[6] It was further submitted that the purpose is also to ensure that scarce resources are not needlessly engaged in serial litigation, when the central issues of fact and law affecting a number of persons are capable of being dealt with in a single proceeding. It was also argued that in each case the same laws of the Republic of Zimbabwe, and the same actions of the 1st Respondent contravene the provisions of the SADC Treaty. In conclusion, it was asserted that in each case, the applications raise the same issues as in the Campbell case.

[7] We note here that the 1st Respondent did not oppose the applications, indicating that it is in the interest of everyone concerned that the matters be dealt with together once and for all.

[8] We have carefully considered all the facts and circumstances of the applications, and are of the considered view that good cause has been shown and therefore that the applications may be entertained, the more so since both the factual and legal background of these applications are similar to the Campbell case.

[9] Referring to the interim measure, the applicants/interveners contended that the relief granted in the Campbell Case is a matter of principle and not peculiar to the factual situation in that case. They, therefore, submitted that any other person granted leave to intervene in Campbell case should be granted the same interim relief. There would be no basis for differentiation, it was further submitted.

[10] It was submitted on behalf of the 1st Respondent, on the other hand, that the relief is not applicable in the present circumstances and that the 1st Respondent did not oppose the granting of interim relief in the Campbell case because at that time there was a matter (Mike Campbell (Pvt) Ltd and other v the Minister of National Security responsible for Land, Land Reform and Resettlement and the Attorney-General - Constitutional Application No. 124/06), pending in the Supreme Court of Zimbabwe. It was further submitted that the Supreme Court of Zimbabwe has now delivered its decision upholding the constitutionality of the law in question. It was further argued that the constitutional amendment does not amount to discrimination on the ground of race in terms of Article 4 paragraph (c) of the Treaty. Consequently, it is not appropriate to grant interim relief to the applicants/interveners, it was argued. It was, however, conceded that the law in question abrogates the rights of the applicants/interveners but only to the extent necessary to fulfill the objectives set by the 1st Respondent. Accordingly, it was submitted that there is no prima facie right to the relief sought.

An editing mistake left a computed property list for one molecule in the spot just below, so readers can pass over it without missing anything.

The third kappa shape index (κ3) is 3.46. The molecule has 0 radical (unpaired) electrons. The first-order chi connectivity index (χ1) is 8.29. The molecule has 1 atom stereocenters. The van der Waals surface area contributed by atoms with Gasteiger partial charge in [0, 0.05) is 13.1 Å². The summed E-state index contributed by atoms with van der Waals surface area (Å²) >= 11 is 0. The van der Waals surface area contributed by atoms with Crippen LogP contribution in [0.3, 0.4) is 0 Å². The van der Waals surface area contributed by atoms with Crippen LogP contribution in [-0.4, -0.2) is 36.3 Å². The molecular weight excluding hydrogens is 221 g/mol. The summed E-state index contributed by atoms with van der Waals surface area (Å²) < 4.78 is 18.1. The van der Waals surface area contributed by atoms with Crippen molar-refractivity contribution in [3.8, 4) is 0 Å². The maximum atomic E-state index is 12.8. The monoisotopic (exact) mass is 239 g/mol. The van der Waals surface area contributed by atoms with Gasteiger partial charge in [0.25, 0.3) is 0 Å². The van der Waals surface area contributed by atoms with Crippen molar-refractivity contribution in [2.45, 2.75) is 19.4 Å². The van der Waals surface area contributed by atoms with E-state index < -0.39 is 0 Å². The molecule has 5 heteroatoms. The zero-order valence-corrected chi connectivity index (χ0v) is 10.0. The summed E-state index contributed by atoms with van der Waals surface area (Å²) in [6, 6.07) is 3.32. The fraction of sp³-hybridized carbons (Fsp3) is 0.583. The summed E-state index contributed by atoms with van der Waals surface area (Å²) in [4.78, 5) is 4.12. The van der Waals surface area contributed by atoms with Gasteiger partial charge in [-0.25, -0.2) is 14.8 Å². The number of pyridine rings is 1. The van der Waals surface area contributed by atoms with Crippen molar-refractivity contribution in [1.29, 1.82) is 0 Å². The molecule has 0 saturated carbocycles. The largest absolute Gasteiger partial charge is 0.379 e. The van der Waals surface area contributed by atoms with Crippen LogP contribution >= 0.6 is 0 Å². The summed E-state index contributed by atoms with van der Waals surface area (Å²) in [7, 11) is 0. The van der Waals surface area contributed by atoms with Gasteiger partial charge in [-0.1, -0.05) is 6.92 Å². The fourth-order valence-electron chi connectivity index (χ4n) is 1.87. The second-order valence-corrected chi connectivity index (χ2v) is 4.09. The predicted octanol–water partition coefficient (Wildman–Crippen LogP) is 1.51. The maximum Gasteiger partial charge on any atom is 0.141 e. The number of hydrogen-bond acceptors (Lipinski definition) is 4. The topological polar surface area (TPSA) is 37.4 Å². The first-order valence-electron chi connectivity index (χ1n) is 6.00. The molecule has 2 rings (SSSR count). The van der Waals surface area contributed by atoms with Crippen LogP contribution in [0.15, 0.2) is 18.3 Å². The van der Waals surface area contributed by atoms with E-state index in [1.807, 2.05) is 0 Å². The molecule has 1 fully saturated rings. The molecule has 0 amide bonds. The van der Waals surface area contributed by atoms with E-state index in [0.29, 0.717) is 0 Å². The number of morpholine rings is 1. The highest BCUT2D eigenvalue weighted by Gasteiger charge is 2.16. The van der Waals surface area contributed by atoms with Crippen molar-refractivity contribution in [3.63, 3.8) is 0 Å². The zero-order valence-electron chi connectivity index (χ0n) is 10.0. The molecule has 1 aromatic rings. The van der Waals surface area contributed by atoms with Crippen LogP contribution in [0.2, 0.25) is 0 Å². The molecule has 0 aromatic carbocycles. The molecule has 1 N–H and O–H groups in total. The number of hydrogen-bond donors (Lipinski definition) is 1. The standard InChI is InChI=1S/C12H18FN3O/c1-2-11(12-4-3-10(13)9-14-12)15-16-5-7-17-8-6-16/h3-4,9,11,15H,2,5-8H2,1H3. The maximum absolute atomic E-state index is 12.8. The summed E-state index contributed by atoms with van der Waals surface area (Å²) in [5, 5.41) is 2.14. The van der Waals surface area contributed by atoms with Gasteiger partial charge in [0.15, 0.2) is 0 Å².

[11] We do not consider that any of the arguments advanced on behalf of the 1st Respondent apply to the facts and circumstances of the present applications in so far as interim relief is concerned. The prevailing criteria which govern the grant of interim relief, as stated in the Campbell case, are the following:

(a) a prima facie right that is sought to be protected;
(b) an anticipated or threatened interference with that right;
(c) an absence of any alternative remedy; and
(d) the balance of convenience in favour of the applicants that an interdict is the appropriate relief in the circumstances.

[12] Just as in the Campbell case, there exists in the present applications a prima facie right that the applicants/interveners seek to protect, namely, the right to peaceful occupation of their properties; and there is anticipated or threatened interference with that right; and the applicants/interveners do not appear to have any alternative remedy, thereby tilting the balance of convenience in their favour.

[13] In the result, we grant the applications to intervene in respect of all applicants/interveners in terms of Rule 70 of the Rules. We direct that the applicants/interveners shall be supplied with copies of pleadings and any documents produced by April 25, 2008 and therefore the applicants/interveners may submit written statements by May 6, 2008. We also grant the application for interim relief to all applicants/interveners, except for Christopher Mellish Jarret, Tengwe Estates (Pvt) Ltd, and France Farm (Pvt) Ltd, that have already been evicted from their properties, as indicated by their agent, pending the determination of the main case. Accordingly, we order that the Republic of Zimbabwe shall take no steps, or permit no steps to be taken, directly or indirectly, whether by its agents or by orders, to evict from, or interfere with, the peaceful residence on, and beneficial use of, their properties in respect of the applicants/interveners referred to in the previous paragraph, their employees and the families of such employees.
[14] We make no order as to costs.


Delivered in Open Court this 28th day of March 2008 at Windhoek in the Republic of Namibia.

 
 

H. E. Justice Dr Luis Antonio Mondlane

President


H. E. Justice Ariranga Govindasamy Pillay

Member


H. E. Justice Isaac Jamu Mtambo

SC Member


H. E. Justice Dr Rigoberto Kambovo

Member


H. E. Justice Dr Onkemetse B. Tshosa Member